|Gerry Steinberg MP||In the House...|
Tackling cancer in England: saving more lives (HC 712-i)
Public Accounts Committee 16 Jun 2004
Evidence given by Sir Nigel Crisp KCB, Permanent Secretary/NHS Chief Executive, and Professor Mike Richards CBE, National Cancer Director, Department of Health.
Q45 Mr. Gerry Steinberg (City of Durham): Basically, exactly what Mr Trickett was saying baffled me as well. I read the report and came to exactly the same view, though, I have to say, I understood it less well than he did, because I read the paragraph about half a dozen times and it just did not seem to make sense to me. What did make sense to me was that it made very depressing reading for a Member of Parliament who comes from the North East of England. I looked through the report and, just quickly going through it, breast cancer, there is less incidence but there are just as high mortality rates in the North East. The survival after five years, you have a lot less chance of living than you have in the South East of England. If you have lung cancer, there is much more incidence and there are many more deaths. The same for bowel cancer. Colon cancer, you are more likely to die in the North East than you are in the South East. Prostate cancer, exactly the same. Going on to drugs. Eligible cancer patients prescribed Herceptin are amongst the lowest rates in the country. Death rates in the North East of England, in some cases, are twice those in the South of England. It appears to me, if Mr Trickett is correct in his assumption, which I think he is, that the more affluent areas of the South East of England certainly are looked after better than those in the North East of England, there is not much doubt about that at all. It seems to me that clearly we have a postcode service, in terms of cancer treatment. How would you respond to that?
Professor Richards: Firstly, if you take lung cancer, which is the commonest cause of death, the major factor there, by far the biggest factor, is the smoking prevalence. Smoking prevalence does vary across the country and is higher in the North East than in other parts of the country. In terms of other cancers, one of the key factors in whether people are going to survive is whether they present rapidly to their GP with their symptoms, and again there is some evidence that factor varies according to social class. Again, that is a major reason why we need to tackle that particular issue.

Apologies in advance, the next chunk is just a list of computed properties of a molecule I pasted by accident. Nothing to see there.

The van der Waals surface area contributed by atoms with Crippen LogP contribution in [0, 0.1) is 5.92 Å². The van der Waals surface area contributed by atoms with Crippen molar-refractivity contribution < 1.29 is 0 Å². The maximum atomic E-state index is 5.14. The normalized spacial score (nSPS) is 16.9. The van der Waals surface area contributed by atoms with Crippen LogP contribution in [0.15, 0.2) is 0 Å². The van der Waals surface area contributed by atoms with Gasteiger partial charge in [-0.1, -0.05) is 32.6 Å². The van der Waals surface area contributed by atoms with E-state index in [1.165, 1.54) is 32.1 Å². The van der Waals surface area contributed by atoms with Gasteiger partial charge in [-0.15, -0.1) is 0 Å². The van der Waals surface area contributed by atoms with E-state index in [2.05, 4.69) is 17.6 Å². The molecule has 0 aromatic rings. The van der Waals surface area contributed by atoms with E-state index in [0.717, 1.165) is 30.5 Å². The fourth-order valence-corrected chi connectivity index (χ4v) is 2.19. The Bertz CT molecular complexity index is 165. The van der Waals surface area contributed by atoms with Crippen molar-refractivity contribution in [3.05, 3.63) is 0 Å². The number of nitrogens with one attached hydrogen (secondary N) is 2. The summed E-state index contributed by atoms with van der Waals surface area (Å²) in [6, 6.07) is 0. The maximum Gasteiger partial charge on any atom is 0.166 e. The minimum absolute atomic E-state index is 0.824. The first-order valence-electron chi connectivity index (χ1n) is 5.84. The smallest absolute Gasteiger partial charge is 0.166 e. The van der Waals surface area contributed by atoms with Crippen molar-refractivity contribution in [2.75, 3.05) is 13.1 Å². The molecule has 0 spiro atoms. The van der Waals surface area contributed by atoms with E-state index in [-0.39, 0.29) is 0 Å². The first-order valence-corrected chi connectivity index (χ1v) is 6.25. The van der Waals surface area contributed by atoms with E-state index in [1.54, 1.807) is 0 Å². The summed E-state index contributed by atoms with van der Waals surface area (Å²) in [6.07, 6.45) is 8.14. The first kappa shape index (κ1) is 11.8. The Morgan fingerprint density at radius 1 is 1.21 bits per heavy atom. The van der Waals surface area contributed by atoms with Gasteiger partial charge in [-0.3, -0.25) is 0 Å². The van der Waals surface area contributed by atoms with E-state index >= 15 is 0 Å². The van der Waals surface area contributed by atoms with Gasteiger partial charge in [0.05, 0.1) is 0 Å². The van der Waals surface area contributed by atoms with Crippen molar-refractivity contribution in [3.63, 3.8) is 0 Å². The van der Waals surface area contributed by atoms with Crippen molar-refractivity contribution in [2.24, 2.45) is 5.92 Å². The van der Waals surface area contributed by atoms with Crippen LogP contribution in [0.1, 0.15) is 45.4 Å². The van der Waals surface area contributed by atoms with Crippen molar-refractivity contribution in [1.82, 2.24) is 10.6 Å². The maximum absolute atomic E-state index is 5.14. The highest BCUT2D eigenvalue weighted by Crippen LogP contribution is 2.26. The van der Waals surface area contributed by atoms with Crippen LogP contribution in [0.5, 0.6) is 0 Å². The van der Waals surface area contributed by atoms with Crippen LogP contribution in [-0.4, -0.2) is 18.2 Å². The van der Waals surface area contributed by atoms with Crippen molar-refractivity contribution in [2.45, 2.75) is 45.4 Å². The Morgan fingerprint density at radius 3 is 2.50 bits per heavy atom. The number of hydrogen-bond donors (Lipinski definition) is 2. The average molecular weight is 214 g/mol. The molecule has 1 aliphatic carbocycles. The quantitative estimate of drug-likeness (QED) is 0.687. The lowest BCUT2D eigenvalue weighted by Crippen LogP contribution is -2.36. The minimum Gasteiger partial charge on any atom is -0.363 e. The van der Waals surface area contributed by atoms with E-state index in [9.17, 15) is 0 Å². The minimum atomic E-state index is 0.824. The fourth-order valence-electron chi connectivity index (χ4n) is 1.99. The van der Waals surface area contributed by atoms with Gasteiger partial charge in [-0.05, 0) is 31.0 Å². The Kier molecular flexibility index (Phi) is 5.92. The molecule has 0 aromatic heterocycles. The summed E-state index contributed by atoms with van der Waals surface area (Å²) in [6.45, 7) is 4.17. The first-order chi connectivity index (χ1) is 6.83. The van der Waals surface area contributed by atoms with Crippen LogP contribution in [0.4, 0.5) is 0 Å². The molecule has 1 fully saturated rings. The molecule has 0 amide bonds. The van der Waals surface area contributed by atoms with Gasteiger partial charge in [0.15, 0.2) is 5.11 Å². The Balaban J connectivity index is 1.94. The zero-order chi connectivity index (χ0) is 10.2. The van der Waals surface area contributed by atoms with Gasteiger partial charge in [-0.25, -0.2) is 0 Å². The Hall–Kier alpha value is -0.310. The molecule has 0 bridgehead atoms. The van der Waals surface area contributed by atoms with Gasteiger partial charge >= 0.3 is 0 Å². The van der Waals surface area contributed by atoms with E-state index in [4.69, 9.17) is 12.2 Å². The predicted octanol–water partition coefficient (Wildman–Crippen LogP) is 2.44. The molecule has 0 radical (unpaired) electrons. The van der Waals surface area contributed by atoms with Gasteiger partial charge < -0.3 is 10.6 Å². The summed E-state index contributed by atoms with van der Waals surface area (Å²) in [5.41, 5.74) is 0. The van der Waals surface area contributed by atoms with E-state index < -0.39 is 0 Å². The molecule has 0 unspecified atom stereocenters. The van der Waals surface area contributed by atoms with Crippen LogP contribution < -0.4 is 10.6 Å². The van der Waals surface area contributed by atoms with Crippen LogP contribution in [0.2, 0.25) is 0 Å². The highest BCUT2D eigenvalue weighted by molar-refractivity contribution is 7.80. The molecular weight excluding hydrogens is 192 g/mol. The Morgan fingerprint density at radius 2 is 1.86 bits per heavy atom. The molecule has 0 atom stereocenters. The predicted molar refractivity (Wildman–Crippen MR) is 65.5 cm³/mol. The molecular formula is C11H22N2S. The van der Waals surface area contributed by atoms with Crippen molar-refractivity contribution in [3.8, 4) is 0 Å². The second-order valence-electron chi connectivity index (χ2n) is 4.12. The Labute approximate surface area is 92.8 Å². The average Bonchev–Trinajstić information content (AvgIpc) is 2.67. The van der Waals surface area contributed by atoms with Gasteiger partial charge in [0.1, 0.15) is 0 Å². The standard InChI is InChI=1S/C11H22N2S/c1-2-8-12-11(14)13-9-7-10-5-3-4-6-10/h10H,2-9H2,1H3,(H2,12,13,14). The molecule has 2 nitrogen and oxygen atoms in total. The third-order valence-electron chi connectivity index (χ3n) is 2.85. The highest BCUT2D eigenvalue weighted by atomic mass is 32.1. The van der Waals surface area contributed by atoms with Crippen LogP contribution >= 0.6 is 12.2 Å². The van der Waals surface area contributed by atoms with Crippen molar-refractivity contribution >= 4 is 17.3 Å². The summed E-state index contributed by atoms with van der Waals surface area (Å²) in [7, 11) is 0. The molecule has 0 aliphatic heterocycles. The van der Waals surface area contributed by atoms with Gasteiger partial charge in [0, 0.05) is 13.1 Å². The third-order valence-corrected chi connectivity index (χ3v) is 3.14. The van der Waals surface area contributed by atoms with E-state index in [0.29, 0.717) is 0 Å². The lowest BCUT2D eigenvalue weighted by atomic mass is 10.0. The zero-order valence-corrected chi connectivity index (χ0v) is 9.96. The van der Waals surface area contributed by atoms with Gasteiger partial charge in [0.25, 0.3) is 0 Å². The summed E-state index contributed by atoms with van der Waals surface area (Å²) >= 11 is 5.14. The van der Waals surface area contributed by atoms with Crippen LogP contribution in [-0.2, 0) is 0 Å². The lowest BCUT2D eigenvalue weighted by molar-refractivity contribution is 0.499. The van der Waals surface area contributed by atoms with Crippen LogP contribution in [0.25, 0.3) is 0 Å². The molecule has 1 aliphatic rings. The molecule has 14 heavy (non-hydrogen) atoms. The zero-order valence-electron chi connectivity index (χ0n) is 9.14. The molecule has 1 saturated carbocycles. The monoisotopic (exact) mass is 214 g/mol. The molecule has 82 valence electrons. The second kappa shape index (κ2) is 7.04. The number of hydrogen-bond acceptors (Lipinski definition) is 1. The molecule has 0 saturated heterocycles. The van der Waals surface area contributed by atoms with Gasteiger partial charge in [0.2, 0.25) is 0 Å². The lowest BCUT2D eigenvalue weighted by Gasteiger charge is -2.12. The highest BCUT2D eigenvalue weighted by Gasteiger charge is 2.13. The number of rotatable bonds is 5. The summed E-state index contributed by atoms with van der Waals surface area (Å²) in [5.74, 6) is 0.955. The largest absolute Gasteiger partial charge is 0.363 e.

Q46 Mr. Gerry Steinberg (City of Durham): Do more people die in deprived areas?
Professor Richards: More people do die in deprived areas, yes, certainly.
Q47 Mr. Gerry Steinberg (City of Durham): Why?
Professor Richards: Because of smoking and also, almost certainly, because of later presentation to health services with their problems.
Q48 Mr. Gerry Steinberg (City of Durham): Would you agree that more people survive in affluent areas?
Professor Richards: That is also true.
Q49 Mr. Gerry Steinberg (City of Durham): Then the obvious question is, why are we not doing something about it?
Professor Richards: Certainly we are doing something about it.
Q50 Mr. Gerry Steinberg (City of Durham): My constituents have a worse chance of living than people in the South East of England?
Professor Richards: I think it is worth just pointing out that these figures on survival relate to the 1990s, and that is before the Cancer Plan came in, in the year 2000. We are acting on all the various different things that you have mentioned. We have taken action specifically on smoking and initially we targeted Health Action Zones. In fact, if you also look at the table which refers to Stop Smoking services, you will find that the North East comes out by far the best under Stop Smoking services, and I think that is an extremely welcome finding because in time that will reduce the rates of lung cancer, heart disease and other diseases. We are tackling it on smoking, we are tackling it across the country by making sure that we have got the services in place, the multi-disciplinary teams, which can make sure that care is provided to the highest quality wherever anybody is in the country.
Q51 Mr. Gerry Steinberg (City of Durham): You mentioned that, in fact, lung cancer was the worst sort of example in the North East and I would agree with you totally. When my wife became pregnant, 30-odd years ago, in the very early seventies, she stopped smoking because there was a campaign at that particular time and I stopped smoking along with her, so we have not smoked for 30-odd years. It has been known for 30 years that smoking is very dangerous, has it not?
Professor Richards: For 40 years, in fact, yes.
Q52 Mr. Gerry Steinberg (City of Durham): It has been widely accepted, is that right?
Professor Richards: Absolutely.
Q53 Mr. Gerry Steinberg (City of Durham): Is it vital that people are encouraged to stop smoking, regardless of their background?
Professor Richards: I do not think it is right that we should impose things on people, but it is right that we should advise them of the dangers.
Q54 Mr. Gerry Steinberg (City of Durham): You do not think it is right to impose things, so you do not think that, if something kills you, you should stop them doing it?